Even wonder how we learn a language? How we make the transition from hearing how a totally foreign language sounds- like gibberish- to fluent understanding of the ideas flowing in, without even noticing their sound characteristics, or at best, appreciating them as poetry or song- a curious mixture of meaning and sound-play? Something happens in our brains, but what? A recent paper discusses the computational activities that are going on under the hood.
Speech arrives as a continuous stream of various sounds, which we can split up into discrete units (phonemes), which we then have to reconstruct as meaning-units, and detect their long-range interactions with other units such as the word, sentence, and paragraph. That is, their grammar and higher-level meanings. Obviously, in light of the difficulty of getting machines to do this well, it is a challenging task. And while we have lots of neurons to throw at the problem, each one is very slow- a mere 20 milliseconds at best, compared to about well under a nanosecond for current computers, about 100 million times faster. It is not a very promising situation.
|An elementary neural network, used by the authors. Higher levels operate more slowly, capturing broader meanings.|
The authors focus on how pieces of the problem are separated, recombined, and solved, in the context of a stream of stimulus facing a neural network like the brain. They realize that analogical thinking, where we routinely schematize concepts and remember them in relational ways that link between sub-concepts, super-concepts, similar concepts, coordinated experiences, etc. may form a deep precursor from non-language thought that enabled the rapid evolution of language decoding and perception.
One aspect of their solution is that the information of the incoming stream is used, but not rapidly discarded as one would in some computational approaches. Recognizing a phrase within the stream of speech is a big accomplishment, but the next word may alter its interpretation fundamentally, and require access to its component parts for that reinterpretation. So bits of the meaning hierarchy (words, phrases) are identified as they come in, but must also be kept, piece-wise, in memory for further Bayesian consideration and reconstruction. This is easy enough to say, but how would it be implemented?
From the paper, it is hard to tell, actually. The details are hidden in the program they use and in prior work. They use a neural network of several layers, originally devised to detect relational logic from unstructured inputs. The idea was to use rapid classifications and hierarchies from incoming data (specific propositional statements or facts) to set up analogies, which enable drawing very general relations among concepts/ideas. They argue that this is a good model for how our brains work. The kicker is that the same network is quite effective in understanding speech, relating (binding) nearby (in time) meaning units together even while it also holds them distinct and generates higher-level logic from them. It even shows oscillations that match quite closely those seen in the active auditory cortex, which is known to entrain its oscillations to speech patterns. High activity at the 2 and 4 Hz bands seem to relate to the pace of speech.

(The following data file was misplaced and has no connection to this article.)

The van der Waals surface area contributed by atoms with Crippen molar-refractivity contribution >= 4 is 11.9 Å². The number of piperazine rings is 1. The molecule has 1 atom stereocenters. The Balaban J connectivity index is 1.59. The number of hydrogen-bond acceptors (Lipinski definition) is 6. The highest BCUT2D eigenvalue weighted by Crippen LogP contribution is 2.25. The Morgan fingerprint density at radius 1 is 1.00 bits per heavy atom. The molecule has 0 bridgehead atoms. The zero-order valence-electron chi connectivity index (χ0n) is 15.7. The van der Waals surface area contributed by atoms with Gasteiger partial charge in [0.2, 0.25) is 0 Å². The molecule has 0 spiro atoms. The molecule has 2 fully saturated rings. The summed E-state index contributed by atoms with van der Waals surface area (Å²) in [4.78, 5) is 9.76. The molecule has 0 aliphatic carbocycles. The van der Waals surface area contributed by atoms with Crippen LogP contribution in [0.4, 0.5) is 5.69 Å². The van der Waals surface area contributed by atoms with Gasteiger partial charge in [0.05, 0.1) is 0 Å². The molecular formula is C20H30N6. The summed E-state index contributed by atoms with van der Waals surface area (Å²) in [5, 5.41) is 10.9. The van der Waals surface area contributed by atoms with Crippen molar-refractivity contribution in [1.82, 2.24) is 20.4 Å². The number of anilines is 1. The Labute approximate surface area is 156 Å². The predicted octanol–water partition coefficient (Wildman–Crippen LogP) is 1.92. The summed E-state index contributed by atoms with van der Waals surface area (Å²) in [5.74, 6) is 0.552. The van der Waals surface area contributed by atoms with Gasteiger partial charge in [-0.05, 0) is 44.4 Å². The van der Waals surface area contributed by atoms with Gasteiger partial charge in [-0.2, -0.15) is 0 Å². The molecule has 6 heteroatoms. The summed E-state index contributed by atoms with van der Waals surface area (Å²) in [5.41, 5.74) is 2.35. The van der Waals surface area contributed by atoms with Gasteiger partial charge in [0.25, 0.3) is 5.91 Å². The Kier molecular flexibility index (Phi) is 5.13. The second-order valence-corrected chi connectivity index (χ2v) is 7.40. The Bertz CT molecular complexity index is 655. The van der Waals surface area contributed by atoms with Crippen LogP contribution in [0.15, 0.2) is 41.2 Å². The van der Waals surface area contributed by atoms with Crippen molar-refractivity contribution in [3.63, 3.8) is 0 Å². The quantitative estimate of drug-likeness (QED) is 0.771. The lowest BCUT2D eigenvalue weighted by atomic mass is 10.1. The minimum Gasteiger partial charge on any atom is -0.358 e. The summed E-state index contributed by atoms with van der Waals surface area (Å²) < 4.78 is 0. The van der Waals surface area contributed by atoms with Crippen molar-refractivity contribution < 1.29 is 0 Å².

"The basic idea is to encode the elements that are bound in lower layers of a hierarchy directly from the sequential input and then use slower dynamics to accumulate evidence for relations at higher levels of the hierarchy. This necessarily entails a memory of the ordinal relationships that, computationally, requires higher-level representations to integrate or bind lower-level representations over time—with more protracted activity. This temporal binding mandates an asynchrony of representation between hierarchical levels of representation in order to maintain distinct, separable representations despite binding."
This result and the surrounding work, cloudy though they are, also forms an evolutionary argument, that speech recognition, being computationally very similar to other forms of analogical / relational / hierarchical thinking, may have arisen rather easily from pre-existing capabilities. Neural networks are all the rage now, with Google among others drawing on them for phenomenal advances in speech and image recognition. So there seems to be a convergence from the technology and research sides to say that this principle of computation, so different from the silicon-based sequential and procedural processing paradigm, holds tremendous promise for understanding our brains as well as exceeding them.
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